Innovation has become a key factor for economic growth, but how does the process take place at the level of individual firms? This book presents the main results of the OECD Innovation Microdata Project -- the first large-scale effort to exploit firm-level data from innovation surveys across 20 countries in an internationally harmonised way, with a view to addressing common analytical questions. Through the use of common indicators and econometric modeling, this analytical report presents a broad overview of how firms innovate in different countries, highlights some of the limitations of current innovation surveys, and identifies directions for future research.
Innovation is crucial to long-term economic growth, even more so in the aftermath of the financial and economic crisis. In this volume, the OECD and the World Bank jointly take stock of how globalisation is posing new challenges for innovation and growth in both developed and developing countries, and how countries are coping with them. The authors discuss options for policy initiatives that can foster technological innovation in the pursuit of faster and sustainable growth.
The various chapters highlight how the emergence of an integrated global market affects the impact of national innovation policy. What seemed like effective innovation strategies (e.g. policies designed to strengthen the R&D capacity of domestic firms) are no longer sufficient for effective catch-up. The more open and global nature of innovation makes innovation policies more difficult to design and implement at the national scale alone. These challenges are further complicated by new phenomena, such as global value chains and the fragmentation of production, the growing role of global corporations, and the ICT revolution. Where and why a global corporation chooses to anchor its production affects the playing field for OECD and developing economies alike.
Selected as a 2009 Notable Document by the American Library Association Government Documents Round Table.
This book reviews how the emergence of pharmacogenetics will impact the efficiency of pharmaceutical R&D and improve healthcare decision making and clinical care. It discusses what policies need to change in order for the public to reap the benefits from advances in diagnostic genetic testin
English, , 826kb
The Database on Research into the Safety of Manufactured Nanomaterials (the Database) develops a global resource, which identifies research projects that address human health and environmental safety issues associated with manufactured nanomaterials.
English, , 4,506kb
This report, Applications of Complexity: Science for Public Policy: New Tools for Finding Unanticipated Consequences and Unrealised Opportunities, is a product of the Global Science Forum.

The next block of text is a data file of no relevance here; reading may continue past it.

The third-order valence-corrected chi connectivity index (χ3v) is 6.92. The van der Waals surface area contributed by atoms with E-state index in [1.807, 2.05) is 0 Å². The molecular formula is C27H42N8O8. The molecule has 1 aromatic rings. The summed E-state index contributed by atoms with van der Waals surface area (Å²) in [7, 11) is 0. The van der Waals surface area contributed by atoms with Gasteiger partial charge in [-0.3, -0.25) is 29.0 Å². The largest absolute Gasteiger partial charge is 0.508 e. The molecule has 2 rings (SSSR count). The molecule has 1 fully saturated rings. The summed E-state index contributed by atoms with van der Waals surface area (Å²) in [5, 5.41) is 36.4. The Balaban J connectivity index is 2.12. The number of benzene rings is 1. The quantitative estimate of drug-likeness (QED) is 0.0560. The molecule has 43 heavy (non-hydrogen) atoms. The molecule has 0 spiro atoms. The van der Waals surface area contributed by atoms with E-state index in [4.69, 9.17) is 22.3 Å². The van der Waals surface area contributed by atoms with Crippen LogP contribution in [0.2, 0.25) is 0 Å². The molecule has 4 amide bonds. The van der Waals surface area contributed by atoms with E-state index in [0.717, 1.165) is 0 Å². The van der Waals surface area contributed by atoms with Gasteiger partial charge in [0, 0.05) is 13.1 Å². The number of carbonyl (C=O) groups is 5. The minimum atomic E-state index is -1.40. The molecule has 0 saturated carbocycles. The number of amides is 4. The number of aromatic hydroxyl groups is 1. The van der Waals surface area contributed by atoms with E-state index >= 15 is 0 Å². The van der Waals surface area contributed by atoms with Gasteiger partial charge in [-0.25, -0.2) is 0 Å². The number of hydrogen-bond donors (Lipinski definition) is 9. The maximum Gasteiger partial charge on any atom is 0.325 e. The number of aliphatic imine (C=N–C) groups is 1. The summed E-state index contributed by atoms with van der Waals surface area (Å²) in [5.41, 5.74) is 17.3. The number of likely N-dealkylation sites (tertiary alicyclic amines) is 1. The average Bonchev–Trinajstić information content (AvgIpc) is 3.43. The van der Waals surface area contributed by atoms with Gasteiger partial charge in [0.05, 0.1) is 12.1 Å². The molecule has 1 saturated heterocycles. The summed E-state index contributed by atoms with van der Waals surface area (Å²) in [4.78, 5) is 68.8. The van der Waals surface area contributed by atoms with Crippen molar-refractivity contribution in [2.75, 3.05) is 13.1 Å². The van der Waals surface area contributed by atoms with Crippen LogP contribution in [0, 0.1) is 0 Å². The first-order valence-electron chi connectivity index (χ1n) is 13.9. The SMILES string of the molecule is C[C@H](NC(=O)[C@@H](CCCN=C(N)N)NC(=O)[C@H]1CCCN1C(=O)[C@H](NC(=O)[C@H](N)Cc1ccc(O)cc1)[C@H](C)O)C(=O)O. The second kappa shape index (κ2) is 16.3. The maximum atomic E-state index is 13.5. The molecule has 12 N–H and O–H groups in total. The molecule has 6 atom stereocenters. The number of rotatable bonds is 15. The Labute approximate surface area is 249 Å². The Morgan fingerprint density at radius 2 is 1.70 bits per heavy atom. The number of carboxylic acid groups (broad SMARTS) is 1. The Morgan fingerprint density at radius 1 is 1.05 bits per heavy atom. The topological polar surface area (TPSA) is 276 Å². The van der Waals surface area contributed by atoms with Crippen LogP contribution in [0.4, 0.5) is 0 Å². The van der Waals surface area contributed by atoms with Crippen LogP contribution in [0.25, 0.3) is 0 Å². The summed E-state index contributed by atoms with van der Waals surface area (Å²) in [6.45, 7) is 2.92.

This publication assesses the current status of Mexico's innovation system and policies, and identifies where and how the government should focus its efforts to improve the country’s innovation capabilities.
This publication assesses the current status of Korea’s innovation system and policies, and identifies where and how the government should focus its efforts to improve the country’s innovation capabilities.
This report assesses the current status of Korea’s innovation system and policies, and identifies where and how the government should focus its efforts to improve the country’s innovation capabilities. It finds that Korea has one of the highest rates of spending on R&D in the world, much of which is performed by private firms. It also has a highly educated labour force – as signalled by its impressive PISA performance and exceptionally high rates of tertiary level graduation – with a strong interest in science and technology.
However, a number of bottlenecks persist that hamper Korea’s economic convergence with the leading OECD economies. These include a relatively weak SME sector and weak performance in services, as well as lagging capacities to conduct leading-edge research in many areas. Furthermore, Korea faces numerous threats in the mid term, notably increased levels of competition from China and other newly-industrialising economies, the lowest fertility rate in the OECD and an ageing society, and a continuing high dependency on imports of natural resources, particularly hydrocarbons. In the shorter term, the economic crisis offers its own challenges, with the need for some policy adjustments to deal with expected falls in business investment in R&D and growing levels of unemployment among the highly skilled.
English, , 4,583kb
This document is the report of the OECD Workshop on Exposure Assessment and Exposure Mitigation, which was held on 20 October 2008, in Frankfurt, Germany. This report includes a summary of the plenary presentations as w
English, , 288kb
This document should be seen as a component of the overall work of the programme on the safety of manufactured nanomaterials, which is been developed by OECD’s WPMN.